East Chicago Indiana Events

Since 1986, the Urban Planner Calendar has kept you up to date with events, events and other fun things to do with your family in America's hometowns. Delivered free to millions of households across America each December, this calendar is a time-tested tool to help families stay organized.

Our network of franchisees works coast to coast, border to border, to ensure that you get all the information, savings and care you've forgotten. Our calendar is full of coupons for popular local retailers, so you can save money while supporting small businesses right in your hometown.

A formal application for membership of the Unione Siciliana was made to the Supreme Council of Chicago, Illinois. Members were elected to public office, including mayor, senator, city councilman, district superintendent and state representative. On February 16, 1919, the members of the Supreme Council came to Chicago and Illinois. The inauguration of the officers took place on February 18, 1918, at the United States Supreme Court in Washington, D.C., and the members were eligible for election to their first term.

In 1907, East Chicago had a population of about 1,000 people and an average income of $2,500 a year, which in today's dollars is about $1.5 million. In the same year, the Calumet Railroad, the first of its kind in the United States, connected the settlement with Chicago's mainline rail system.

The port was operated by the Chicago and North Central Railroad, the first of its kind in the United States, and eventually had a steel production facility within the city.

Mills and factory jobs attracted tens of thousands of migrants to the region in the 1910s and 1920s, who joined the industrial world and brought the population to 54,784 by 1930. Black Americans also arrived, which continued through the 1940s and 1960s. They came in large numbers during the Great Depression and World War II, and after the war.

Unlike neighboring Gary, Indiana, East Chicago quickly developed into a rough industrial city plagued by organized crime. It was the steel crisis of 1974-1986 that devastated eastern Chicago, as it did in many other industrial cities in the United States. By the 1960s, as workers no longer had to work in factories, meaning they could live outside the city and commute to less polluted suburbs, the population began to shrink.

The rivalry developed between working-class families and the local business community in east Chicago. Rivalries developed between the working-class family and the natives who were born in the business communities. Resilience developed within the working-class family and local businesses in East Chicago, especially between immigrant families and natives.

The city was called the "Twin City" by locals to describe East Chicago and its business community in East Chicago, especially in the south and west.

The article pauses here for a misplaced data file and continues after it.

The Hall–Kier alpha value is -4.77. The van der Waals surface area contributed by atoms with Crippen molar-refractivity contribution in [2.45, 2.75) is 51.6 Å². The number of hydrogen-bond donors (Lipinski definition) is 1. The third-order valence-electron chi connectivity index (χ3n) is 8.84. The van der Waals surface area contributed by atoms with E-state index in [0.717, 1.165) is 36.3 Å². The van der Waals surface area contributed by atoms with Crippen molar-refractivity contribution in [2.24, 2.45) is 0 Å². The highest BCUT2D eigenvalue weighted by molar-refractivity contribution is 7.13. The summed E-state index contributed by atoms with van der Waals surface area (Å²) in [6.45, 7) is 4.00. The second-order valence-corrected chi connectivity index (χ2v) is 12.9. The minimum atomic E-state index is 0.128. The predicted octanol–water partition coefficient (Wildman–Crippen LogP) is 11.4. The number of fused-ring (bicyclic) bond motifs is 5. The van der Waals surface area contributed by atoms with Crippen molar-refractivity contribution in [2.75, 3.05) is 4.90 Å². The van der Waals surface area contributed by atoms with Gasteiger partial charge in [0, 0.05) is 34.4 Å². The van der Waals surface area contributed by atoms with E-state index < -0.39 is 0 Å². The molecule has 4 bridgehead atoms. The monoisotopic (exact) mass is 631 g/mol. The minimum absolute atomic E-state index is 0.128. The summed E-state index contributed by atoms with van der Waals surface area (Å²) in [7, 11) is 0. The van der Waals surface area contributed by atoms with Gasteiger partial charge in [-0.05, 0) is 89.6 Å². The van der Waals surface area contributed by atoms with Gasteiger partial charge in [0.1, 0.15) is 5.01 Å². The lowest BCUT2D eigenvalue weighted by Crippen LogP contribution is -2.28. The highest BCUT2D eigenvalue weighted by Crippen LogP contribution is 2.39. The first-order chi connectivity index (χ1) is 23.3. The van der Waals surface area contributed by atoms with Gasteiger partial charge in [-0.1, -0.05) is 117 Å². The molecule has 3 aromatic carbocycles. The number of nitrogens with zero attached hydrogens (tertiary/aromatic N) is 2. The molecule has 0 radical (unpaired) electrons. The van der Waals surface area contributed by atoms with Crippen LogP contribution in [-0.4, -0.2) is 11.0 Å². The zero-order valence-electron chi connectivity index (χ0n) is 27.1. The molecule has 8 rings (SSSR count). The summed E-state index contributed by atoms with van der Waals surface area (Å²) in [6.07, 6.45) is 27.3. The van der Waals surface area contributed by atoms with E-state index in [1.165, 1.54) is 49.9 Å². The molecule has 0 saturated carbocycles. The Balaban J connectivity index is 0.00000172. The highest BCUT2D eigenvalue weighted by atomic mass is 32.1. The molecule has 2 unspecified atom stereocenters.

There were also families who identified with the East Chicago community, like the West Side and the South Side. The younger members got married, had children and moved to other parts of the city where there was more land and the children had more space to play. They recognized the need for a new industrial area in Chicago and invested heavily in community services. Using the Indiana Harbor Ship Canal dredged by the Chicago River and Lake Michigan, and its proximity to Chicago, EastChicago has become a leading industrial center in the Great Lakes region.

The city continued to grow rapidly in the 1910s and 1920s, and its population soared by 24,000 as a result of immigration from all over Europe and the United States. As immigrants from Eastern and Southern Europe flocked to East Chicago for factory jobs, the population of East Chicago rose 460 percent from 3,411 to 19,098. By the 1950s, the city had become the most industrialized city in the United States, with 80% of its land reserved for heavy industry. The population peaked at 57,669 in 1960 and rose to more than 60,500 by the 1960s, an increase of more than 1,200 percent.

None of us could have foreseen what would become of Cesare Battisti Lodge today, but in 1955 plans were made for a new box building and construction began. The lodge met at its current location on the corner of US 12 and US 20, which merged on both sides and moved on to the current location of the East Chicago Public Library and the University of Illinois in Chicago.

If something happens near you that people in your neighborhood need to know, why not file it today? This tour takes you west to explore the vast industrial conglomerate of Hare Airport. re in the area's urban planning calendar, you may be looking for a great business opportunity. Our franchisees set their own working hours to provide a valuable service to homeowners and local businesses in our region.

More About East Chicago

More About East Chicago